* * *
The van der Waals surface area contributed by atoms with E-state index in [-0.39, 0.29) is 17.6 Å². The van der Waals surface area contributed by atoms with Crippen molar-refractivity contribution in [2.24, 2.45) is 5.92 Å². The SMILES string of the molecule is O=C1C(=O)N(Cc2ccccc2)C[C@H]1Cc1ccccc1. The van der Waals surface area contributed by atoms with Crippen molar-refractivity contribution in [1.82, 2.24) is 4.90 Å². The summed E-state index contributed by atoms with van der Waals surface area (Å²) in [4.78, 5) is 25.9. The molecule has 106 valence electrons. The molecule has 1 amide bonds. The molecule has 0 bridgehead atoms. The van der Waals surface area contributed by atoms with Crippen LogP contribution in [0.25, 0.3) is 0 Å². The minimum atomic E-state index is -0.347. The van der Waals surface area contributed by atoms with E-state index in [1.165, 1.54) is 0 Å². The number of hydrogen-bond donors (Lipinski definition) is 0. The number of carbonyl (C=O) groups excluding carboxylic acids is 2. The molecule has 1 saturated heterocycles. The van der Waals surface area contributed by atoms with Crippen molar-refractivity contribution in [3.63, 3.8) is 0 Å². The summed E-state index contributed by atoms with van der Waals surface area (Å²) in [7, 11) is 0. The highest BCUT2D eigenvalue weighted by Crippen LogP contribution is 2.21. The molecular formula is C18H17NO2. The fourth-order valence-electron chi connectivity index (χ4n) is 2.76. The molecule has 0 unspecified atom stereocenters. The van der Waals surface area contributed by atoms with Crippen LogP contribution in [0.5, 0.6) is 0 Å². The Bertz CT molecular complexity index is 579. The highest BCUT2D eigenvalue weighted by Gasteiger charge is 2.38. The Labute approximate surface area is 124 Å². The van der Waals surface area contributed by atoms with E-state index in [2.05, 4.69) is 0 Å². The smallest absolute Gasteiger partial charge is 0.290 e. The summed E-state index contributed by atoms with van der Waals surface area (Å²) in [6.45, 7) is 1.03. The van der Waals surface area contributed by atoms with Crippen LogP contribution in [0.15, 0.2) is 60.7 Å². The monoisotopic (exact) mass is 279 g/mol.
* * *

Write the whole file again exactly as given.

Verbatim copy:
The van der Waals surface area contributed by atoms with E-state index in [-0.39, 0.29) is 17.6 Å². The van der Waals surface area contributed by atoms with Crippen molar-refractivity contribution in [2.24, 2.45) is 5.92 Å². The SMILES string of the molecule is O=C1C(=O)N(Cc2ccccc2)C[C@H]1Cc1ccccc1. The van der Waals surface area contributed by atoms with Crippen molar-refractivity contribution in [1.82, 2.24) is 4.90 Å². The summed E-state index contributed by atoms with van der Waals surface area (Å²) in [4.78, 5) is 25.9. The molecule has 106 valence electrons. The molecule has 1 amide bonds. The molecule has 0 bridgehead atoms. The van der Waals surface area contributed by atoms with Crippen LogP contribution in [0.25, 0.3) is 0 Å². The minimum atomic E-state index is -0.347. The van der Waals surface area contributed by atoms with E-state index in [1.165, 1.54) is 0 Å². The number of hydrogen-bond donors (Lipinski definition) is 0. The number of carbonyl (C=O) groups excluding carboxylic acids is 2. The molecule has 1 saturated heterocycles. The van der Waals surface area contributed by atoms with Crippen molar-refractivity contribution in [3.63, 3.8) is 0 Å². The summed E-state index contributed by atoms with van der Waals surface area (Å²) in [7, 11) is 0. The highest BCUT2D eigenvalue weighted by Crippen LogP contribution is 2.21. The molecular formula is C18H17NO2. The fourth-order valence-electron chi connectivity index (χ4n) is 2.76. The molecule has 0 unspecified atom stereocenters. The van der Waals surface area contributed by atoms with Crippen LogP contribution in [0.5, 0.6) is 0 Å². The Bertz CT molecular complexity index is 579. The highest BCUT2D eigenvalue weighted by Gasteiger charge is 2.38. The Labute approximate surface area is 124 Å². The van der Waals surface area contributed by atoms with E-state index in [2.05, 4.69) is 0 Å². The smallest absolute Gasteiger partial charge is 0.290 e. The summed E-state index contributed by atoms with van der Waals surface area (Å²) in [6.45, 7) is 1.03. The van der Waals surface area contributed by atoms with Crippen LogP contribution in [0.15, 0.2) is 60.7 Å². The monoisotopic (exact) mass is 279 g/mol.